A Portuguese man accidentally discovered the bones of what may be the largest dinosaur ever found in Europe.
While doing construction on his Pombal, Portugal, property in 2017, he noticed fossilized bone fragments in his yard. The man contacted scientists, who began initial excavations later that year.
The effort to dig up this dinosaur has been ongoing, and this month, Spanish and Portuguese paleontologists unearthed more of the gigantic remains. So far, an “important set of elements of the axial skeleton” has been collected—including vertebrae and 10-foot-long ribs, per a statement.
"It's one of the biggest specimens discovered in Europe, perhaps in the world," Elisabete Malafaia, a paleontologist from the Faculty of Sciences at the University of Lisbon in Portugal, tells Agence France-Presse (AFP).
The bones likely belonged to a sauropod, a type of plant-eating dinosaur with a characteristically long neck and tail. This group of dinosaurs included the largest land creatures ever to roam the Earth. Scientists estimate this specimen, which may belong to the Brachiosauridae family, was about 39 feet tall and 82 feet long, per a statement, and lived about 160 to 100 million years ago, during the Upper Jurassic to the Lower Cretaceous.
The Pombal region in central Portugal, where the bones were found, “has an important fossil record of Late Jurassic vertebrates,” Malafaia says in the statement, and it has allowed for several “very significant” discoveries about the animals that lived there 145 million years ago. Still, she says this find was rather unique.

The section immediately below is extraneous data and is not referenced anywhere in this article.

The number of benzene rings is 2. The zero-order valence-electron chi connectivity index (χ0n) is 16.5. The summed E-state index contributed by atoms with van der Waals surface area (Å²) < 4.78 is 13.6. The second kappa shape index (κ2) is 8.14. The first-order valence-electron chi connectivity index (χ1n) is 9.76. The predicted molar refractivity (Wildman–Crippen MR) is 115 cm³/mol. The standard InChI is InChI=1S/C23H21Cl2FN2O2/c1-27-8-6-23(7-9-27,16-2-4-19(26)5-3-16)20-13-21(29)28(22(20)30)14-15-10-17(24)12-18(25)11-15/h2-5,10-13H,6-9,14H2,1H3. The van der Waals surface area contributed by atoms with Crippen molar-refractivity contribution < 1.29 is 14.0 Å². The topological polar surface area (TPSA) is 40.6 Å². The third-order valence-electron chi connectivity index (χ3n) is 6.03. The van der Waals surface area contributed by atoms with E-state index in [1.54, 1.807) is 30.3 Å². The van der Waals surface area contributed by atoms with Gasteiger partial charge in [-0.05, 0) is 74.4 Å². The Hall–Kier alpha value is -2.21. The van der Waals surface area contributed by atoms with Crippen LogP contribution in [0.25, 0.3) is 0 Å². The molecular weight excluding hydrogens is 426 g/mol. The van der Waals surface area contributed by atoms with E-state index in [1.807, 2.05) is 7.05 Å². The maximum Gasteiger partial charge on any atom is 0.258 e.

"It is not usual to find all the ribs of an animal like this, let alone in this position, maintaining their original anatomical position,” Malafaia says in the statement. "This kind of preservation is relatively rare for large-sized dinosaurs from the Portuguese fossil record and indicates particular and unusual environmental and taphonomic features," she tells CBS News’ Christopher Brito.
The way that this specimen was preserved indicates more of its bones could still be uncovered, and the scientists plan to continue excavations next year, per CBS.
In the meantime, researchers are going to take the newly uncovered fossilized bones to a laboratory, where they will remove sediments, document the finds and prepare them for future study and display in a museum, Malafaia tells Newsweek’s Robyn White.
Steve Brusatte, a paleontologist at the University of Edinburgh in Scotland who wasn’t involved in the project, tells CNN’s Hafsa Khalil the find is “gobsmacking—a dinosaur ribcage sticking out of somebody’s garden… [It goes to show] you can potentially find them anywhere there is rock of the right age and right type for preserving Jurassic-aged bones, whether it’s in the badlands or someone’s backyard.”